In results presented this week at the 2003 meeting of the American Astronomical Society (AAS) in Seattle, astrophysicist Greg Aldering and colleagues report that their supernova factory project has discovered an unprecedented 34 new supernovae in its first year. The accomplishment would not have been possible without the National Science Foundation (NSF) - supported high performance wireless network link to Palomar Observatory. "This has been the best rookie year for any supernova search pro 08.01.2003 | nachricht Read more

Milky Way monster stars in cosmic reality show

This Chandra X-ray Observatory image of the supermassive black hole at the Milky Way’s center, a.k.a. Sagittarius A* or Sgr A*, was made from the longest X-ray exposure of that region to date. In addition to Sgr A* more than two thousand other X-ray sources were detected in the region, making this one of the richest fields ever observed. During the two-week observation period, Sgr A* flared up in X-ray intensity half a dozen or more times. The cause of these outbursts is not understood 07.01.2003 | nachricht Read more

Vibrations of the Cosmic Drumhead

Cosmologists hope to "hear the shape of space", namely its topology, by analyzing in detail the temperature fluctuations in the cosmic microwave background radiation (CMB). An international team of cosmologists, including researchers from l’Observatoire de Paris, has recently developped a model for the vibrations of the universe. For the first time [1], they have simulated high resolution CMB maps containing the signatures of a wide class of topologies, for comparison with the forthcoming MAP satell 06.01.2003 | nachricht Read more

’Dark energy’ dominates the universe

A Dartmouth researcher is building a case for a "dark energy" - dominated universe. Dark energy, the mysterious energy with unusual anti-gravitational properties, has been the subject of great debate among cosmologists. Brian Chaboyer, Assistant Professor of Physics and Astronomy at Dartmouth, with his collaborator Lawrence Krauss, Professor of Physics and Astronomy at Case Western Reserve University, have reported their finding in the January 3, 2003, issue of Science. Combining their calc 03.01.2003 | nachricht Read more

Breakthrough brings laser light to new regions of the spectrum

Combining concepts from electromagnetic radiation research and fiber optics, researchers have created an extreme-ultraviolet, laser-like beam capable of producing tightly-focused light in a region of the electromagnetic spectrum not previously accessible to scientists. Between 10-100 times shorter than visible light waves, the extreme-ultraviolet (EUV) wavelengths will allow researchers to "see" tiny features and carve miniature patterns, with applications in such fields as microscopy, lithography an 02.01.2003 | nachricht Read more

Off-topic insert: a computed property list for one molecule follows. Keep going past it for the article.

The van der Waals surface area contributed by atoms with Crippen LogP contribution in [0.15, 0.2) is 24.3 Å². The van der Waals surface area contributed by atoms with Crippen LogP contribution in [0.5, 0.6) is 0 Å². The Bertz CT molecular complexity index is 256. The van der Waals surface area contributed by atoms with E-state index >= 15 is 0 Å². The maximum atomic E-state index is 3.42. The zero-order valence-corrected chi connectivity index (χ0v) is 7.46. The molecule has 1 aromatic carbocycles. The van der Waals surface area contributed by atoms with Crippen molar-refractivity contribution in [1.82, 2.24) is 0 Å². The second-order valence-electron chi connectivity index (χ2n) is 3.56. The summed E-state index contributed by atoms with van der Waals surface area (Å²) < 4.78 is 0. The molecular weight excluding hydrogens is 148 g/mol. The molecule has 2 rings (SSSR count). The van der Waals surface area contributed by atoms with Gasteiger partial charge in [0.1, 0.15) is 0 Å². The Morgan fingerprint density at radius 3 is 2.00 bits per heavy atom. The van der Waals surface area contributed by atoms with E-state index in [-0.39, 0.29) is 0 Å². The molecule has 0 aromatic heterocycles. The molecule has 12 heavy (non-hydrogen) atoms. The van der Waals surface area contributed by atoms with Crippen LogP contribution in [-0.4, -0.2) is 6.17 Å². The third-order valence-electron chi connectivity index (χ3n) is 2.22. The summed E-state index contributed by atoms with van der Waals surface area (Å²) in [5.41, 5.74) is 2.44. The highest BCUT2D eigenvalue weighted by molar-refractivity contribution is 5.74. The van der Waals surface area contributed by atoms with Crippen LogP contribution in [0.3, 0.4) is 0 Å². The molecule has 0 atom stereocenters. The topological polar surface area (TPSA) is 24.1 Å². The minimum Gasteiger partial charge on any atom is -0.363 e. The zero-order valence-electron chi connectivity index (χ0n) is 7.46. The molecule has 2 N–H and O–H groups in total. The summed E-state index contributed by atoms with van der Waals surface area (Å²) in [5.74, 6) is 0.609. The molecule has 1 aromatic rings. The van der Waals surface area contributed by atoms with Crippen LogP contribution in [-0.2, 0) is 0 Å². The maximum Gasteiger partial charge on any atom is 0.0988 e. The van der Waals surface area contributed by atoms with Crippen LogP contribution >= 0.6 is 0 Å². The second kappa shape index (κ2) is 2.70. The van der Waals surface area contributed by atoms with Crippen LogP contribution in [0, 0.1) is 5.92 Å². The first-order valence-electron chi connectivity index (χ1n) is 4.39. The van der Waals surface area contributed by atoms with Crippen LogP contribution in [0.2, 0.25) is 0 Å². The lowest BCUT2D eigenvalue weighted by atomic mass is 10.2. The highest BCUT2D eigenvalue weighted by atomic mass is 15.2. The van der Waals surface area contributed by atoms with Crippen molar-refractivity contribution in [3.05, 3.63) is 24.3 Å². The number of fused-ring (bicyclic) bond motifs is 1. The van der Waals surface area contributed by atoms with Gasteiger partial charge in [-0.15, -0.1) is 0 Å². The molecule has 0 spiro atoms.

Giant Black Holes and Disks on the Balance

Quasars and active galactic nuclei (AGN) are likely powered by matter accretion onto a super-massive black hole located at their center. Before being swallowed by the black hole, matter spirals towards the center, while forming an accretion disc. Unfortunately, such a disc is too small so that one can in general solve it with present day telescopes. But the technique of radio interferometry with very long base (VLBI, with base length of the size of the earth’s radius) make it possible somehow. I 31.12.2002 | nachricht Read more
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Die letzten 5 Focus-News des innovations-reports im Überblick:

Im Focus: Virus multiplication in 3D

Vaccinia viruses serve as a vaccine against human smallpox and as the basis of new cancer therapies. Two studies now provide fascinating insights into their unusual propagation strategy at the atomic level.

For viruses to multiply, they usually need the support of the cells they infect. In many cases, only in their host’s nucleus can they find the machines,...

Im Focus: Cheers! Maxwell's electromagnetism extended to smaller scales

More than one hundred and fifty years have passed since the publication of James Clerk Maxwell's "A Dynamical Theory of the Electromagnetic Field" (1865). What would our lives be without this publication?

It is difficult to imagine, as this treatise revolutionized our fundamental understanding of electric fields, magnetic fields, and light. The twenty original...

Im Focus: Highly charged ion paves the way towards new physics

In a joint experimental and theoretical work performed at the Heidelberg Max Planck Institute for Nuclear Physics, an international team of physicists detected for the first time an orbital crossing in the highly charged ion Pr⁹⁺. Optical spectra were recorded employing an electron beam ion trap and analysed with the aid of atomic structure calculations. A proposed nHz-wide transition has been identified and its energy was determined with high precision. Theory predicts a very high sensitivity to new physics and extremely low susceptibility to external perturbations for this “clock line” making it a unique candidate for proposed precision studies.

Laser spectroscopy of neutral atoms and singly charged ions has reached astonishing precision by merit of a chain of technological advances during the past...

Im Focus: Ultrafast stimulated emission microscopy of single nanocrystals in Science

The ability to investigate the dynamics of single particle at the nano-scale and femtosecond level remained an unfathomed dream for years. It was not until the dawn of the 21st century that nanotechnology and femtoscience gradually merged together and the first ultrafast microscopy of individual quantum dots (QDs) and molecules was accomplished.

Ultrafast microscopy studies entirely rely on detecting nanoparticles or single molecules with luminescence techniques, which require efficient emitters to...

Im Focus: How to induce magnetism in graphene

Graphene, a two-dimensional structure made of carbon, is a material with excellent mechanical, electronic and optical properties. However, it did not seem suitable for magnetic applications. Together with international partners, Empa researchers have now succeeded in synthesizing a unique nanographene predicted in the 1970s, which conclusively demonstrates that carbon in very specific forms has magnetic properties that could permit future spintronic applications. The results have just been published in the renowned journal Nature Nanotechnology.

Depending on the shape and orientation of their edges, graphene nanostructures (also known as nanographenes) can have very different properties – for example,...

All Focus news of the innovation-report >>>